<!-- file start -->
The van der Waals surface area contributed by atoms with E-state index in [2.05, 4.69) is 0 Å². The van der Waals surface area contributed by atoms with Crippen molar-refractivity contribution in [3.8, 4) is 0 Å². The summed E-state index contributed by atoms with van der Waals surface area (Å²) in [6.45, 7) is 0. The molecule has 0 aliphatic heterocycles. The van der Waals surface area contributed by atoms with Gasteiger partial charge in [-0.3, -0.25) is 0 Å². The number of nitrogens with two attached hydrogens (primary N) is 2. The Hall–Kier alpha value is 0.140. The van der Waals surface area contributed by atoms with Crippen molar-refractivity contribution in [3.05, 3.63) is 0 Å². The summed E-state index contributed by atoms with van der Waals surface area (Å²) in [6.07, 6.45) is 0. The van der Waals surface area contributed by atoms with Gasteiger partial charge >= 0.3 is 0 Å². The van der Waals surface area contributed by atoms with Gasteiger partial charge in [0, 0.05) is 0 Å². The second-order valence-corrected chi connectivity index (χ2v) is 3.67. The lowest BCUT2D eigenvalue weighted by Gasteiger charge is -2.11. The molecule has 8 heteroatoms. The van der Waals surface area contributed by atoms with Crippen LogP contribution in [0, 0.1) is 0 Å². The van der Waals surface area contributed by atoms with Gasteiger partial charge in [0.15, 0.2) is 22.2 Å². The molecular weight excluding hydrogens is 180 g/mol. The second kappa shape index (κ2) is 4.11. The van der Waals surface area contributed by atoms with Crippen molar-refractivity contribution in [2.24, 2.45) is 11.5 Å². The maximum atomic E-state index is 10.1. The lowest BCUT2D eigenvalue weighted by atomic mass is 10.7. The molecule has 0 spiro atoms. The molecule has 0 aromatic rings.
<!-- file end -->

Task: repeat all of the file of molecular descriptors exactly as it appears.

The van der Waals surface area contributed by atoms with E-state index in [2.05, 4.69) is 0 Å². The van der Waals surface area contributed by atoms with Crippen molar-refractivity contribution in [3.8, 4) is 0 Å². The summed E-state index contributed by atoms with van der Waals surface area (Å²) in [6.45, 7) is 0. The molecule has 0 aliphatic heterocycles. The van der Waals surface area contributed by atoms with Gasteiger partial charge in [-0.3, -0.25) is 0 Å². The number of nitrogens with two attached hydrogens (primary N) is 2. The Hall–Kier alpha value is 0.140. The van der Waals surface area contributed by atoms with Crippen molar-refractivity contribution in [3.05, 3.63) is 0 Å². The summed E-state index contributed by atoms with van der Waals surface area (Å²) in [6.07, 6.45) is 0. The van der Waals surface area contributed by atoms with Gasteiger partial charge >= 0.3 is 0 Å². The van der Waals surface area contributed by atoms with Gasteiger partial charge in [0, 0.05) is 0 Å². The second-order valence-corrected chi connectivity index (χ2v) is 3.67. The lowest BCUT2D eigenvalue weighted by Gasteiger charge is -2.11. The molecule has 8 heteroatoms. The van der Waals surface area contributed by atoms with Crippen LogP contribution in [0, 0.1) is 0 Å². The van der Waals surface area contributed by atoms with Gasteiger partial charge in [0.15, 0.2) is 22.2 Å². The molecular weight excluding hydrogens is 180 g/mol. The second kappa shape index (κ2) is 4.11. The van der Waals surface area contributed by atoms with Crippen molar-refractivity contribution in [2.24, 2.45) is 11.5 Å². The maximum atomic E-state index is 10.1. The lowest BCUT2D eigenvalue weighted by atomic mass is 10.7. The molecule has 0 spiro atoms. The molecule has 0 aromatic rings.